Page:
In a significant judgment in Birbal Nath v. State of Rajasthan , the Supreme Court of India has reinforced the importance of considering witness credibility, even when their trial testimony contradicts earlier statements given to the police. The ruling highlights that mere contradictions between statements do not necessarily discredit a witness entirely. The Court emphasized that Sections 145 and 155 of the Evidence Act, which allow cross-examination based on contradictory statements, must be applied judiciously and cannot lead to a complete discrediting of the witness’s testimony.

The case In question involved an appeal against a judgment of the Rajasthan High Court. The High Court had acquitted the accused of major offenses under Sections 302 (murder) and 307 (attempt to murder) of the Indian Penal Code (IPC). Instead, it retained the accused’s convictions under Sections 147, 148, 323, 324, 325/149, and reduced their sentences to the period they had already spent in jail.

The case originated from an FIR filed in May 2001, where the complainant reported a brutal assault on his uncle and aunt by seven armed men in an agricultural field. The attack resulted in the death of the uncle and severe injuries to the aunt. The charges included various sections of the IPC, alleging a premeditated attack.

The primary issue before the Supreme Court was the credibility of the witness, particularly the star witness (PW-2), who was injured during the incident. The High Court had questioned her credibility due to minor discrepancies between her trial testimony and statements given to the police during the investigation.

The Supreme Court disagreed with the High Court’s assessment, emphasizing that the minor contradictions did not entirely discredit the witness’s testimony. The Court explained that the purpose of cross-examining a witness based on contradictory statements is to “contradict” the witness. Section 145 of the Evidence Act, in conjunction with Section 155, must be applied carefully.

The Court referred to the case of Rammi v. State of M.P. (1999) and cited the principle that not all inconsistent statements are sufficient to impeach a witness’s credit. Only those inconsistent statements liable to be “contradicted” affect the witness’s credibility. Thus, the Supreme Court clarified that contradictory statements may or may not be sufficient to discredit a witness.

The Court also discussed the importance of considering the social background and circumstances when evaluating a witness’s testimony. It recognized that rural settings, the level of articulation, and lengthy cross-examinations might result in discrepancies. However, these discrepancies should not lead to the complete dismissal of the witness’s credibility.

The Court further clarified that statements given to the police during the investigation (Section 161 CrPC) are not considered “evidence.” They have a limited applicability in court, and their primary purpose is to “contradict” the witness. The Court cited the case of Tahsildar Singh v. State of U.P. (AIR 1959 SC 1012), which emphasized that mere variations in two statements were insufficient to discredit a witness.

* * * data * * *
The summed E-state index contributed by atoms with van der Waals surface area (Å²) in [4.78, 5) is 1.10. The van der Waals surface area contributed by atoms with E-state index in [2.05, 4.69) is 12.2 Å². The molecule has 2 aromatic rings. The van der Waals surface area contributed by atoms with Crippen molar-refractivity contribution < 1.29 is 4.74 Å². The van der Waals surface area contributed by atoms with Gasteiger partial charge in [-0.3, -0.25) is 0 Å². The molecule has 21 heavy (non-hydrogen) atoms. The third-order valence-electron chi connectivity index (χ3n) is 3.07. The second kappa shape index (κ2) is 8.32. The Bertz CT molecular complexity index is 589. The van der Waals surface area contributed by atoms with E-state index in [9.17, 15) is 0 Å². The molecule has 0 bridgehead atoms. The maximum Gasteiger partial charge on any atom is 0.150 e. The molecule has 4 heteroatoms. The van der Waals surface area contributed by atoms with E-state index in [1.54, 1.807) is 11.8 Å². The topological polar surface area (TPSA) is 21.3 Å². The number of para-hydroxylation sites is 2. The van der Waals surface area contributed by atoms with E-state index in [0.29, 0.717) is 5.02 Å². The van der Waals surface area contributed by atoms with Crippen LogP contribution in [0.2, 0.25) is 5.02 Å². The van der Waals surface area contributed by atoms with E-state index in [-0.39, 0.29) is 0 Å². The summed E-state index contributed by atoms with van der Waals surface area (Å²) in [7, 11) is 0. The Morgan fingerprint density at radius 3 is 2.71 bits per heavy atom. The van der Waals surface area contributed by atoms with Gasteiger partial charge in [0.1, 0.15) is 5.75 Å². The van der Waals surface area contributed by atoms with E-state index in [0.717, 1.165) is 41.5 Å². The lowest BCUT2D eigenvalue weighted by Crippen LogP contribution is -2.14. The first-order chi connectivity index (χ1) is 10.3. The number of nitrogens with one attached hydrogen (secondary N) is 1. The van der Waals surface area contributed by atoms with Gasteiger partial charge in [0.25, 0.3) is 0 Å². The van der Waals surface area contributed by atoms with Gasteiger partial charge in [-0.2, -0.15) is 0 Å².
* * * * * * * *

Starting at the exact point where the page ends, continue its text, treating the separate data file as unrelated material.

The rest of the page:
In the present case, the Court recognized that the incident might not have unfolded precisely as narrated by the star witness. Still, these discrepancies did not cast doubt on the fundamental facts of the case. The incident had occurred, and the accused were the offenders who caused severe injuries and death. Therefore, the minor contradictions in the witness’s testimony should not discredit her overall account.

The Court also addressed the High Court’s reliance on injuries sustained by the accused to suggest that the case was a free fight between two groups. It expressed doubt about the approach, pointing out that the trial court had not found the defense’sevidence credible. The Court criticized the High Court for magnifying the simple, unexplained injuries of the accused while downplaying the severity of the attack on the star witness.

The Supreme Court emphasized that the account given by an injured eyewitness should not be dismissed lightly, except when compelling reasons exist. It cited State of M.P. v. Mansingh(2003), stating that minor discrepancies do not corrode the credibility of otherwise acceptable evidence.

In the end, the Supreme Court set aside the High Court’s verdict, altering the findings under Section 302 of the IPC to Section 304, Part I, and changing Section 307 to Section 308. The ruling underscores the importance of evaluating witness credibility in criminal cases, even when there are contradictory statements, and provides guidance on the judicious use of contradictory statements during cross-examination.

In summary, the Supreme Court’s ruling reiterates the importance of witness credibility in criminal cases and cautions against discrediting witnesses solely based on contradictory statements. The Court clarified that the purpose of cross-examination using contradictory statements is to “contradict” the witness, and not all inconsistencies necessarily discredit their testimony. Additionally, the Court highlighted the significance of considering the social background and circumstances when assessing a witness’s credibility, particularly in rural settings. Furthermore, it emphasized that statements given to the police during the investigation are not considered “evidence” and are primarily used to contradict witnesses. This ruling provides valuable guidance for legal professionals and courts when dealing with witness testimonies and contradictory statements in criminal cases.

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